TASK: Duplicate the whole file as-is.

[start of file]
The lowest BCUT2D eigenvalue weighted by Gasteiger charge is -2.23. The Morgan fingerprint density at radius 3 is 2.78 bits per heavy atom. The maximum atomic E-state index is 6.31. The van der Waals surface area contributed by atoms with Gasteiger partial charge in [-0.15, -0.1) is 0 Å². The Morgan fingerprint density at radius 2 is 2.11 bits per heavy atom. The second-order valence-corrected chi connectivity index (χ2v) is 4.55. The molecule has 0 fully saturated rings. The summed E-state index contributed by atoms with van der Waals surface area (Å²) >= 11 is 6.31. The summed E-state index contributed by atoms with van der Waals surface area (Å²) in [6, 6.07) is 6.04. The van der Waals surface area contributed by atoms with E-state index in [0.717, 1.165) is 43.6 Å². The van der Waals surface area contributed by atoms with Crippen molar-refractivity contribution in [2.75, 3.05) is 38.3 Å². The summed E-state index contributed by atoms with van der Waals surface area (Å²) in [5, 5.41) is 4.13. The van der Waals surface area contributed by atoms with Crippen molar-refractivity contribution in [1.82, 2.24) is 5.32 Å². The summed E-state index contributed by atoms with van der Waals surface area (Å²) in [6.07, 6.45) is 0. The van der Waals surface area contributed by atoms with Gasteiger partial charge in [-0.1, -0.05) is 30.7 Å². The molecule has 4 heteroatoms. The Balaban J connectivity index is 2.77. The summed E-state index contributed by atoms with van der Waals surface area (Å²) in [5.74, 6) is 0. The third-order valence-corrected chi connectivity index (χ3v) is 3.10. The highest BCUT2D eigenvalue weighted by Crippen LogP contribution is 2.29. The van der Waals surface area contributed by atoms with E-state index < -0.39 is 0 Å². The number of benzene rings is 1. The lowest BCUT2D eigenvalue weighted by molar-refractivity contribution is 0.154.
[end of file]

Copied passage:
The lowest BCUT2D eigenvalue weighted by Gasteiger charge is -2.23. The Morgan fingerprint density at radius 3 is 2.78 bits per heavy atom. The maximum atomic E-state index is 6.31. The van der Waals surface area contributed by atoms with Gasteiger partial charge in [-0.15, -0.1) is 0 Å². The Morgan fingerprint density at radius 2 is 2.11 bits per heavy atom. The second-order valence-corrected chi connectivity index (χ2v) is 4.55. The molecule has 0 fully saturated rings. The summed E-state index contributed by atoms with van der Waals surface area (Å²) >= 11 is 6.31. The summed E-state index contributed by atoms with van der Waals surface area (Å²) in [6, 6.07) is 6.04. The van der Waals surface area contributed by atoms with E-state index in [0.717, 1.165) is 43.6 Å². The van der Waals surface area contributed by atoms with Crippen molar-refractivity contribution in [2.75, 3.05) is 38.3 Å². The summed E-state index contributed by atoms with van der Waals surface area (Å²) in [5, 5.41) is 4.13. The van der Waals surface area contributed by atoms with Crippen molar-refractivity contribution in [1.82, 2.24) is 5.32 Å². The summed E-state index contributed by atoms with van der Waals surface area (Å²) in [6.07, 6.45) is 0. The van der Waals surface area contributed by atoms with Gasteiger partial charge in [-0.1, -0.05) is 30.7 Å². The molecule has 4 heteroatoms. The Balaban J connectivity index is 2.77. The summed E-state index contributed by atoms with van der Waals surface area (Å²) in [5.74, 6) is 0. The third-order valence-corrected chi connectivity index (χ3v) is 3.10. The highest BCUT2D eigenvalue weighted by Crippen LogP contribution is 2.29. The van der Waals surface area contributed by atoms with E-state index < -0.39 is 0 Å². The number of benzene rings is 1. The lowest BCUT2D eigenvalue weighted by molar-refractivity contribution is 0.154.